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Sharing Default Information as a Borrower Discipline Device

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  • A Jorge Padilla
  • Marco Pagano

Abstract

Creditors often share their information about their customers' credit record, directly or via information brokers such as credit bureaus and rating agencies. Besides helping them to spot bad risks, this informational exchange acts as a disciplinary device. If creditors are known to exchange data about defaults, borrowers must consider that default on a current lender would disrupt their credit rating with all the other lenders. This disciplinary effect of information sharing can reduce the average default rate and increase the efficiency of the credit market, and it invariably sharpens competition between banks. But more detailed and extensive information sharing is not necessarily better: we show that the efficiency gains obtained obtained by pooling only data about past defaults can exceed those entailed by sharing all the information possesed by lenders.

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Paper provided by European Science Foundation Network in Financial Markets, c/o C.E.P.R, 77 Bastwick Street, London EC1V 3PZ in its series CEPR Financial Markets Paper with number 0043.

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Date of creation: Jan 1994
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Availability: in print
Handle: RePEc:cpr:ceprfm:0043

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Keywords: Information Sharing; Credit Market; Incentives;

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References

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  1. Jappelli, Tullio & Pagano, Marco, 1991. "Information Sharing in Credit Markets," CEPR Discussion Papers 579, C.E.P.R. Discussion Papers.
  2. Lummer, Scott L. & McConnell, John J., 1989. "Further evidence on the bank lending process and the capital-market response to bank loan agreements," Journal of Financial Economics, Elsevier, vol. 25(1), pages 99-122, November.
  3. Fama, Eugene F., 1985. "What's different about banks?," Journal of Monetary Economics, Elsevier, vol. 15(1), pages 29-39, January.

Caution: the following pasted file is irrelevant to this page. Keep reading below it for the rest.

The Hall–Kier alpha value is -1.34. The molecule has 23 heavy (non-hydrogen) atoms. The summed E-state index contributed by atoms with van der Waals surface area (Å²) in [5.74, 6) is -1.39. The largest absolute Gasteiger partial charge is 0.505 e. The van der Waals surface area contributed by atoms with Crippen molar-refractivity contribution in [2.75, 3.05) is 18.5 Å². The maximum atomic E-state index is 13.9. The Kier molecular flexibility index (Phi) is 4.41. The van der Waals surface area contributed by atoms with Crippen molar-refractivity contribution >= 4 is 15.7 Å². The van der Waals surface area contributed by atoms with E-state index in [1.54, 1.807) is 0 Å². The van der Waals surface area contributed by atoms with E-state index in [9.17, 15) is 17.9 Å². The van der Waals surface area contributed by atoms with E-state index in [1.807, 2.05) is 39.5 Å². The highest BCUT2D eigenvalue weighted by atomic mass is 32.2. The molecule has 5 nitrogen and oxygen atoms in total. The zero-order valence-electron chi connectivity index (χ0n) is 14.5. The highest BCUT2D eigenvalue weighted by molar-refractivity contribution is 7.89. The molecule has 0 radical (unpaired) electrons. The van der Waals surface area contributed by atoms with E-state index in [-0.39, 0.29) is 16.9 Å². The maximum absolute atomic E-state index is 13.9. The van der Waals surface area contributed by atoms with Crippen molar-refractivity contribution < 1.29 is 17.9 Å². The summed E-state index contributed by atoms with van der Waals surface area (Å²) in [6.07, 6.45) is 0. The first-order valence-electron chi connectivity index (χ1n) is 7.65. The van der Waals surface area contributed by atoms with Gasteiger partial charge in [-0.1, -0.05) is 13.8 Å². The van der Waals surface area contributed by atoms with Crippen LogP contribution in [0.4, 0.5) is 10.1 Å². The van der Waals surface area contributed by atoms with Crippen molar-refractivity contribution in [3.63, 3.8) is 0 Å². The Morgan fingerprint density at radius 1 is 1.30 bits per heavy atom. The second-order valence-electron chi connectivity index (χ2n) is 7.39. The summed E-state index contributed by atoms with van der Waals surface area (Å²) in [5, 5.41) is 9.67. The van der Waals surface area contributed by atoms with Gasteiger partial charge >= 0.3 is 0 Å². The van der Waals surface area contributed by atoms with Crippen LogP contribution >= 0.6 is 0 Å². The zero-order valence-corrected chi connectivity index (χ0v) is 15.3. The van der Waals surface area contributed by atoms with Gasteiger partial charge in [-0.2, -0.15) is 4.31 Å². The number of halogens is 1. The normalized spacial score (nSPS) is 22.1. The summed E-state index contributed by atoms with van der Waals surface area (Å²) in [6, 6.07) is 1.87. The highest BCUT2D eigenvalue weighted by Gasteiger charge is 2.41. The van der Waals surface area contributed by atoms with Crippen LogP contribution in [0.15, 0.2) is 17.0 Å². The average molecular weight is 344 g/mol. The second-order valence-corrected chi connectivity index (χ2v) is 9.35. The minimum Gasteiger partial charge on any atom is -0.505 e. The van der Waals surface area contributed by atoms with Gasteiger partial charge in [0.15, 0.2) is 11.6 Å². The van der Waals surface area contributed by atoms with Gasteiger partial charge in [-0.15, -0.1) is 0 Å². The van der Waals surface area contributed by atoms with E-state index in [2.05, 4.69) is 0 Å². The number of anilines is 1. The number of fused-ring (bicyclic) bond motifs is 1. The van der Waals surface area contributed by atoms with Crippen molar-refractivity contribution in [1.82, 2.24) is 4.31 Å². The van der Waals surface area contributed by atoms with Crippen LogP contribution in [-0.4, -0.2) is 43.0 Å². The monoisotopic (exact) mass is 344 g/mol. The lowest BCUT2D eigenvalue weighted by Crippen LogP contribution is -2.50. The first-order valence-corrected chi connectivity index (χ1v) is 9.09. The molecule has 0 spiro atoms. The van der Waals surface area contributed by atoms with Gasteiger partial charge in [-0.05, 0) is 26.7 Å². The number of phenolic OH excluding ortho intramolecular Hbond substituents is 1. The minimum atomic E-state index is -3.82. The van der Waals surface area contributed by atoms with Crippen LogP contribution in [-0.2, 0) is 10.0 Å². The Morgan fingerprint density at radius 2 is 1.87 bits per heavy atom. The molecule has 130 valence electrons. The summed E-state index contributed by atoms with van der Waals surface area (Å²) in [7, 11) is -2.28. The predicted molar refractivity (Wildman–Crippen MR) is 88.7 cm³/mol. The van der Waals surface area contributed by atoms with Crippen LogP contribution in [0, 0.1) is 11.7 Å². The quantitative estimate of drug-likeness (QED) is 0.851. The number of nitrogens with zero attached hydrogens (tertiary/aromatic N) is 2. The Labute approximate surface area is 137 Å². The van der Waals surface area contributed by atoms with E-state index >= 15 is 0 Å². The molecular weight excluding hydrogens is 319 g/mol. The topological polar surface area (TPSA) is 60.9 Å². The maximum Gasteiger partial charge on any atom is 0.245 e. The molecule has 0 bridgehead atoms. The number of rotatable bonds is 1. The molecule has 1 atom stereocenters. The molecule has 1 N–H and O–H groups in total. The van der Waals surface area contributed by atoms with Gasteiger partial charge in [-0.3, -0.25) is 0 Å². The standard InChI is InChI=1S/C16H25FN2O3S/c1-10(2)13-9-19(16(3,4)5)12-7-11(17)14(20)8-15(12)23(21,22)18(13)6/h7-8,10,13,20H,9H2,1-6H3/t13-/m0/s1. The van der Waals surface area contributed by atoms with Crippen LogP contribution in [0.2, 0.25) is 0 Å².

4. Steven A. Sharpe, 1989. "Asymmetric information, bank lending, and implicit contracts: a stylized model of customer relationships," Finance and Economics Discussion Series 70, Board of Governors of the Federal Reserve System (U.S.).
  5. Vercammen, James A, 1995. "Credit Bureau Policy and Sustainable Reputation Effects in Credit Markets," Economica, London School of Economics and Political Science, vol. 62(248), pages 461-78, November.
  6. Padilla, A Jorge & Pagano, Marco, 1997. "Endogenous Communication among Lenders and Entrepreneurial Incentives," Review of Financial Studies, Society for Financial Studies, vol. 10(1), pages 205-36.
  7. Douglas W. Diamond, 1998. "Reputation Acquisition in Debt Markets," Levine's Working Paper Archive 602, David K. Levine.
  8. Diamond, Douglas W, 1991. "Monitoring and Reputation: The Choice between Bank Loans and Directly Placed Debt," Journal of Political Economy, University of Chicago Press, vol. 99(4), pages 689-721, August.
  9. Milgrom, Paul & Shannon, Chris, 1994. "Monotone Comparative Statics," Econometrica, Econometric Society, vol. 62(1), pages 157-80, January.
  10. Cremer, Jacques, 1995. "Arm's Length Relationships," The Quarterly Journal of Economics, MIT Press, vol. 110(2), pages 275-95, May.
  11. Milgrom, Paul & Roberts, John, 1994. "Comparing Equilibria," American Economic Review, American Economic Association, vol. 84(3), pages 441-59, June.
  12. Milgrom, Paul & Roberts, John, 1990. "Rationalizability, Learning, and Equilibrium in Games with Strategic Complementarities," Econometrica, Econometric Society, vol. 58(6), pages 1255-77, November.
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